The edges of the styles of all shutters and back flaps are rebated out alternately, so that when they are unfolded they fit together and form one surface, with no spaces at the joints, as they would if they were square-jointed.
The elevation of the shutters is exactly the same as the jamb linings of a window, and the soffits, window backs, and elbow linings are made and used in the ordinary way; in fact, a window with shutters is not complete without them.
It is unnecessary to explain and illustrate these matters again. The student must look back to the part of this chapter concerning them if he still requires any information.
It may be as well, however, to give a section through the head; top, and bottom of the boxing, and also to show the sill and the mode of dealing with the bottom of the shutters at window-board level, to allow of the space for blinds when the shutters are in use (vide Figs. 779, 780, and 781).
Pan Sectional Elevation.
Part Elevation snowing Shutters Closed Fig.780 1" Scale.
At the top, as Fig. 779, the styles of the soffit run through, and an irregular piece of wood about J an inch thick, beaded on the front edges, is nailed underneath them to lower the top of the shutters, so that when they are unfolded their tops do not touch the underside of the soffit The bottom is treated in a similar way, to prevent the shutters from scratching the window-board.
Part Sectional Elevation Showing Elbow Lining etc.
The section of the sill (Fig. 781) will explain how the shutter bottoms are treated there, to allow of stopping in front for blind space. In very thick walls the shutters are often made square - i-e., at right angles to the windows in lieu of on the splay, as Fig. 778, which is the common way in ordinary walls. Fig. 782 gives a plan of such method, and it is needless to give any other details, as they are similar to those already given.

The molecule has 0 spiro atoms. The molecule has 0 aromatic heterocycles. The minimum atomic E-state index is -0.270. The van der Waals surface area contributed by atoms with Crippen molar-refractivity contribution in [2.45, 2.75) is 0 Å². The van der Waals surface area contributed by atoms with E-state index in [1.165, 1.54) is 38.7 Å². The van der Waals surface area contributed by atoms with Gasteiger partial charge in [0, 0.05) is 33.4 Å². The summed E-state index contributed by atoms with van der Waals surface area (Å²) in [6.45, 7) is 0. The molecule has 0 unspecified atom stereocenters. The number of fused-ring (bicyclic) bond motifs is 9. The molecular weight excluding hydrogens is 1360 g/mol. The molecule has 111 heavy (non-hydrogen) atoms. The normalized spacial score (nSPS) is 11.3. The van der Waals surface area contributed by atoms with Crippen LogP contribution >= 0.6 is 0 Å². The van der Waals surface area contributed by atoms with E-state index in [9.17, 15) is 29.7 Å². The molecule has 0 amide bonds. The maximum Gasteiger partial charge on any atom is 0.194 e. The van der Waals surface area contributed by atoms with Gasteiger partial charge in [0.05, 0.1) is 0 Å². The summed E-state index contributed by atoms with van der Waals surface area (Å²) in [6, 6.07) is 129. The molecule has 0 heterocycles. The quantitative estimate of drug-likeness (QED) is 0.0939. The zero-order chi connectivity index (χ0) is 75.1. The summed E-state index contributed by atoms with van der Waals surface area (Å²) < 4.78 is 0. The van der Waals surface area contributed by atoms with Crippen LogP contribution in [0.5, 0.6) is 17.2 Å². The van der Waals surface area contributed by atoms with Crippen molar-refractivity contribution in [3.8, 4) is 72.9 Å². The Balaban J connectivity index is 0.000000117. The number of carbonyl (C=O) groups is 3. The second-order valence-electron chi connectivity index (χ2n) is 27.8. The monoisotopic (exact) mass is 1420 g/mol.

In thinner walls, where there is no room for shutters of ordinary and reasonable widths, the boxings have to be blocked out beyond the face of the plastered walls, as Fig. 783 for splayed shutters, and Fig. 784 for square shutters.
Another method, as Fig. 785, is to throw a wide flap back on the face of the wall, the joint between the small and large parts, at X, being called a rule joint, on account of its similarity to the joint of a 2-foot rule; and they are treated as mullions, as Fig. 786, where they do not want projecting boxings (as in Figs. 778, 783, and 784). It will be seen on Fig. 786 that the mullion must be wide, so that the shutter and back flap, which are hung to the blind space, can be got into a small boxing blocked out on the right-hand side by a moulded upright to which the front boxing flap is hung; and when the shutters are out and in use a small blocking, A, hinged to the left blind space (smaller than the right), is brought out to receive the back of the boxing flap, and make a complete ornamental boxed mullion, as if the shutters were not in use and formed it.
Folding or boxing shutters are sometimes made in two heights, the joint being at the meeting rail level of the sashes; and where they are in one height a flush bead is often worked on them at that level, as X, on Fig. 787, which may either represent a flush bead or a beaded joint.
Fig. 787. 1" Scale.